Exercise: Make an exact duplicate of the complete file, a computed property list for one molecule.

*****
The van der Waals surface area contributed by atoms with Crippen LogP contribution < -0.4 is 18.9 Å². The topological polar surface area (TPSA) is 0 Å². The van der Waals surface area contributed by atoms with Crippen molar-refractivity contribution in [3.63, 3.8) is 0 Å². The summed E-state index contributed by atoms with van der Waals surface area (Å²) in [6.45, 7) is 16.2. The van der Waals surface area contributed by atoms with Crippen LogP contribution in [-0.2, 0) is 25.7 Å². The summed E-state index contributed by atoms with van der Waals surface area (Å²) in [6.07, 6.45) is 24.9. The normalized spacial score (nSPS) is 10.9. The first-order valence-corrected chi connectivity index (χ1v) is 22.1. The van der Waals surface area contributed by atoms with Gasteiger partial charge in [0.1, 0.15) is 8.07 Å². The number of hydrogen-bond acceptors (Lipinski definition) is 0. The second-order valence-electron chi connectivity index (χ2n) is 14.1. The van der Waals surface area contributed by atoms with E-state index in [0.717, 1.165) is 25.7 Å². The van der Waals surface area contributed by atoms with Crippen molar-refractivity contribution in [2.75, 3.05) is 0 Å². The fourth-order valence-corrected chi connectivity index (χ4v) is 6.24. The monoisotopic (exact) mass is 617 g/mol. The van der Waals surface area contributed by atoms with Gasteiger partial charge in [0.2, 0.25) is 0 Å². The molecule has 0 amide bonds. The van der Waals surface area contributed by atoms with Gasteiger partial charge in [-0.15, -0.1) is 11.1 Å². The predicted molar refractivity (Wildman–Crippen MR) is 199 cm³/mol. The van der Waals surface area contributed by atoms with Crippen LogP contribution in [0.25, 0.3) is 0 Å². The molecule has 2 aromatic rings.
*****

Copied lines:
The van der Waals surface area contributed by atoms with Crippen LogP contribution < -0.4 is 18.9 Å². The topological polar surface area (TPSA) is 0 Å². The van der Waals surface area contributed by atoms with Crippen molar-refractivity contribution in [3.63, 3.8) is 0 Å². The summed E-state index contributed by atoms with van der Waals surface area (Å²) in [6.45, 7) is 16.2. The van der Waals surface area contributed by atoms with Crippen LogP contribution in [-0.2, 0) is 25.7 Å². The summed E-state index contributed by atoms with van der Waals surface area (Å²) in [6.07, 6.45) is 24.9. The normalized spacial score (nSPS) is 10.9. The first-order valence-corrected chi connectivity index (χ1v) is 22.1. The van der Waals surface area contributed by atoms with Gasteiger partial charge in [0.1, 0.15) is 8.07 Å². The number of hydrogen-bond acceptors (Lipinski definition) is 0. The second-order valence-electron chi connectivity index (χ2n) is 14.1. The van der Waals surface area contributed by atoms with E-state index in [0.717, 1.165) is 25.7 Å². The van der Waals surface area contributed by atoms with Crippen molar-refractivity contribution in [2.75, 3.05) is 0 Å². The fourth-order valence-corrected chi connectivity index (χ4v) is 6.24. The monoisotopic (exact) mass is 617 g/mol. The van der Waals surface area contributed by atoms with Gasteiger partial charge in [0.2, 0.25) is 0 Å². The molecule has 0 amide bonds. The van der Waals surface area contributed by atoms with Gasteiger partial charge in [-0.15, -0.1) is 11.1 Å². The predicted molar refractivity (Wildman–Crippen MR) is 199 cm³/mol. The van der Waals surface area contributed by atoms with Crippen LogP contribution in [0.25, 0.3) is 0 Å². The molecule has 2 aromatic rings.